Although broadly admired for its aesthetic qualities, the art of origami is now being recognized also as a framework for mechanical metamaterial design. Working with the Miura-ori tessellation, we find that each unit cell of this crease pattern is mechanically bistable, and by switching between states, the compressive modulus of the overall structure can be rationally and reversibly tuned. By virtue of their interactions, these mechanically stable lattice defects also lead to emergent crystallographic structures such as vacancies, dislocations, and grain boundaries. Each of these structures comes from an arrangement of reversible folds, highlighting a connection between mechanical metamaterials and programmable matter. Given origami’s scale-free geometric character, this framework for metamaterial design can be directly transferred to milli-, micro-, and nanometer-size systems.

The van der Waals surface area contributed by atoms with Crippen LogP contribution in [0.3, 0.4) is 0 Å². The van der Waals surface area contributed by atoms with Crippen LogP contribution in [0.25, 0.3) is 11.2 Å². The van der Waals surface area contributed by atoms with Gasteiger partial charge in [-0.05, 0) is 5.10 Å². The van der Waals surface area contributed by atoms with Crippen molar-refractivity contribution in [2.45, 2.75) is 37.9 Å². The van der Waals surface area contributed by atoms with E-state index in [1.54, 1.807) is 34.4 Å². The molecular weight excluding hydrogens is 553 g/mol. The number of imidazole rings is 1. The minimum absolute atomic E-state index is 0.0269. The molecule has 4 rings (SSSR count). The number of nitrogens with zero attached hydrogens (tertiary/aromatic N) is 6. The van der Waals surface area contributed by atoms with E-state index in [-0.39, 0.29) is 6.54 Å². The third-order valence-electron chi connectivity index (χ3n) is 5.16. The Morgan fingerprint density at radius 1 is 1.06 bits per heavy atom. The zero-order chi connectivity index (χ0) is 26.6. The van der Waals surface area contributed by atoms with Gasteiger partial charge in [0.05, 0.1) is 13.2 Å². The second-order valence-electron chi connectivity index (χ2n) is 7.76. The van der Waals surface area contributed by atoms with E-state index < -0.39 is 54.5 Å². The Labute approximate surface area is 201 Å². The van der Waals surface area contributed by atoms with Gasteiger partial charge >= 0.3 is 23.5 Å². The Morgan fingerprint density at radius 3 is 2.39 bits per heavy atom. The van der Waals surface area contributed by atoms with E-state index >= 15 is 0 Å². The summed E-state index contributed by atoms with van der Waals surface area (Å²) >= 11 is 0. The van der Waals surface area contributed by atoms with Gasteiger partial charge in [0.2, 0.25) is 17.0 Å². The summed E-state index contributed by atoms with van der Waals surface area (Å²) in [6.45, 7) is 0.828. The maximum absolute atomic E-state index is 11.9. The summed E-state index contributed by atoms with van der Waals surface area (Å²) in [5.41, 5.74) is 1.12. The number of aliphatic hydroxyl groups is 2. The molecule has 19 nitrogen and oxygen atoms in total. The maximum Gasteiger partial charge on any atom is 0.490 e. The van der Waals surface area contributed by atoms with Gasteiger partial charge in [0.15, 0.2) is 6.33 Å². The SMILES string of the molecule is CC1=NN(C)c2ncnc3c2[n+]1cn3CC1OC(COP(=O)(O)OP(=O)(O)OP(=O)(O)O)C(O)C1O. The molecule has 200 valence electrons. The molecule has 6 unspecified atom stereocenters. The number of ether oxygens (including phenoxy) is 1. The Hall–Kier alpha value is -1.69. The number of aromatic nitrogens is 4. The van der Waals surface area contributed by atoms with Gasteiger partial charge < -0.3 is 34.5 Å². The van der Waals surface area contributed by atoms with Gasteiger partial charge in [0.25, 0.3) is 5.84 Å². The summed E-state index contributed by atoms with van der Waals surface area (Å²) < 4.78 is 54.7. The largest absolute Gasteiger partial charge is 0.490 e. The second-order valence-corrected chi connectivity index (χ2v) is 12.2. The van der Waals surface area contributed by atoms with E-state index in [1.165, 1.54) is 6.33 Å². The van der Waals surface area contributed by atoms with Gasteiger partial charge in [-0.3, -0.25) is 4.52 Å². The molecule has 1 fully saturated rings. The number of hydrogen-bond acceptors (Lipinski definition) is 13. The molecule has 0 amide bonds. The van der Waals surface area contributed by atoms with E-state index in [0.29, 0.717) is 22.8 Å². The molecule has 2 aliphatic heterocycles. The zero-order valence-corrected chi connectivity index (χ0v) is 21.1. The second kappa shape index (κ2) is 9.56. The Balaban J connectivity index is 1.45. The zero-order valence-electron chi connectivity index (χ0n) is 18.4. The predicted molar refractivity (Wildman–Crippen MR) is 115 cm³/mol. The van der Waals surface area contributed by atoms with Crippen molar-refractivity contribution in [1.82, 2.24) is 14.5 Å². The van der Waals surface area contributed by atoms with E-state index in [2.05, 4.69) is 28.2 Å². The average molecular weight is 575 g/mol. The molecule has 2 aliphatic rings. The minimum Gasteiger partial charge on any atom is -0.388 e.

Interactions between individuals and the structure of their environment play a crucial role in shaping self-organized collective behaviors. Recent studies have shown that ants crossing asymmetrical bifurcations in a network of galleries tend to follow the branch that deviates the least from their incoming direction. At the collective level, the combination of this tendency and the pheromone-based recruitment results in a greater likelihood of selecting the shortest path between the colony’s nest and a food source in a network containing asymmetrical bifurcations. It was not clear however what the origin of this behavioral bias is. Here we propose that it results from a simple interaction between the behavior of the ants and the geometry of the network, and that it does not require the ability to measure the angle of the bifurcation. We tested this hypothesis using groups of ant-like robots whose perceptual and cognitive abilities can be fully specified. We programmed them only to lay down and follow light trails, avoid obstacles and move according to a correlated random walk, but not to use more sophisticated orientation methods. We recorded the behavior of the robots in networks of galleries presenting either only symmetrical bifurcations or a combination of symmetrical and asymmetrical bifurcations. Individual robots displayed the same pattern of branch choice as individual ants when crossing a bifurcation, suggesting that ants do not actually measure the geometry of the bifurcations when travelling along a pheromone trail. Finally at the collective level, the group of robots was more likely to select one of the possible shorter paths between two designated areas when moving in an asymmetrical network, as observed in ants. This study reveals the importance of the shape of trail networks for foraging in ants and emphasizes the underestimated role of the geometrical properties of transportation networks in general.